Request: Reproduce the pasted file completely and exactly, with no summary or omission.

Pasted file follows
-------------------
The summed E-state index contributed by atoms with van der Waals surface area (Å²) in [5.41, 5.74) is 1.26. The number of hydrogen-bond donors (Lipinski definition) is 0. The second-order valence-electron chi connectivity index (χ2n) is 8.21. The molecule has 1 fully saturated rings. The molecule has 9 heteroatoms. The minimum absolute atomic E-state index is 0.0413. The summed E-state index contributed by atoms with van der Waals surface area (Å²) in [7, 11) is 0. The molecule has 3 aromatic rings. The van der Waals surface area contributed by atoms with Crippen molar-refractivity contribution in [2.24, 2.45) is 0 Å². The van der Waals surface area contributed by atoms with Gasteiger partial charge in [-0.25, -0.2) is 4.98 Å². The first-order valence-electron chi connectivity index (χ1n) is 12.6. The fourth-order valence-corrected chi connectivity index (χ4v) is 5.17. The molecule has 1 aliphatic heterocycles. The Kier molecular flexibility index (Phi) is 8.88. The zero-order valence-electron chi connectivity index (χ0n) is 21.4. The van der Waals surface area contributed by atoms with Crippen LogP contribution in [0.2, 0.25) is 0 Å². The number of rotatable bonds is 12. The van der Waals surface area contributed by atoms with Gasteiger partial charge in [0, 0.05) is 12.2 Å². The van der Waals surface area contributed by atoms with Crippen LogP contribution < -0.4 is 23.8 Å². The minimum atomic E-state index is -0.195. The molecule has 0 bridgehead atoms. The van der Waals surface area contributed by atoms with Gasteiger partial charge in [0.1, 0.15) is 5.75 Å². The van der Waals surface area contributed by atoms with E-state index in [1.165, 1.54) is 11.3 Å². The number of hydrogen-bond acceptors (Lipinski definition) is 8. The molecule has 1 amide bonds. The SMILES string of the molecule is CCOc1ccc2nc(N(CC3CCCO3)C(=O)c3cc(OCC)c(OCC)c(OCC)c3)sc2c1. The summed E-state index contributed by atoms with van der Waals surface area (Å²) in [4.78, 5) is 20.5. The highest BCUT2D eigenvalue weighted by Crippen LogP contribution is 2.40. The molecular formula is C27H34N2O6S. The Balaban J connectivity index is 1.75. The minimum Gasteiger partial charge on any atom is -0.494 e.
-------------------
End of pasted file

The summed E-state index contributed by atoms with van der Waals surface area (Å²) in [5.41, 5.74) is 1.26. The number of hydrogen-bond donors (Lipinski definition) is 0. The second-order valence-electron chi connectivity index (χ2n) is 8.21. The molecule has 1 fully saturated rings. The molecule has 9 heteroatoms. The minimum absolute atomic E-state index is 0.0413. The summed E-state index contributed by atoms with van der Waals surface area (Å²) in [7, 11) is 0. The molecule has 3 aromatic rings. The van der Waals surface area contributed by atoms with Crippen molar-refractivity contribution in [2.24, 2.45) is 0 Å². The van der Waals surface area contributed by atoms with Gasteiger partial charge in [-0.25, -0.2) is 4.98 Å². The first-order valence-electron chi connectivity index (χ1n) is 12.6. The fourth-order valence-corrected chi connectivity index (χ4v) is 5.17. The molecule has 1 aliphatic heterocycles. The Kier molecular flexibility index (Phi) is 8.88. The zero-order valence-electron chi connectivity index (χ0n) is 21.4. The van der Waals surface area contributed by atoms with Crippen LogP contribution in [0.2, 0.25) is 0 Å². The number of rotatable bonds is 12. The van der Waals surface area contributed by atoms with Gasteiger partial charge in [0, 0.05) is 12.2 Å². The van der Waals surface area contributed by atoms with Crippen LogP contribution < -0.4 is 23.8 Å². The minimum atomic E-state index is -0.195. The molecule has 0 bridgehead atoms. The van der Waals surface area contributed by atoms with Gasteiger partial charge in [0.1, 0.15) is 5.75 Å². The van der Waals surface area contributed by atoms with E-state index in [1.165, 1.54) is 11.3 Å². The number of hydrogen-bond acceptors (Lipinski definition) is 8. The molecule has 1 amide bonds. The SMILES string of the molecule is CCOc1ccc2nc(N(CC3CCCO3)C(=O)c3cc(OCC)c(OCC)c(OCC)c3)sc2c1. The summed E-state index contributed by atoms with van der Waals surface area (Å²) in [4.78, 5) is 20.5. The highest BCUT2D eigenvalue weighted by Crippen LogP contribution is 2.40. The molecular formula is C27H34N2O6S. The Balaban J connectivity index is 1.75. The minimum Gasteiger partial charge on any atom is -0.494 e.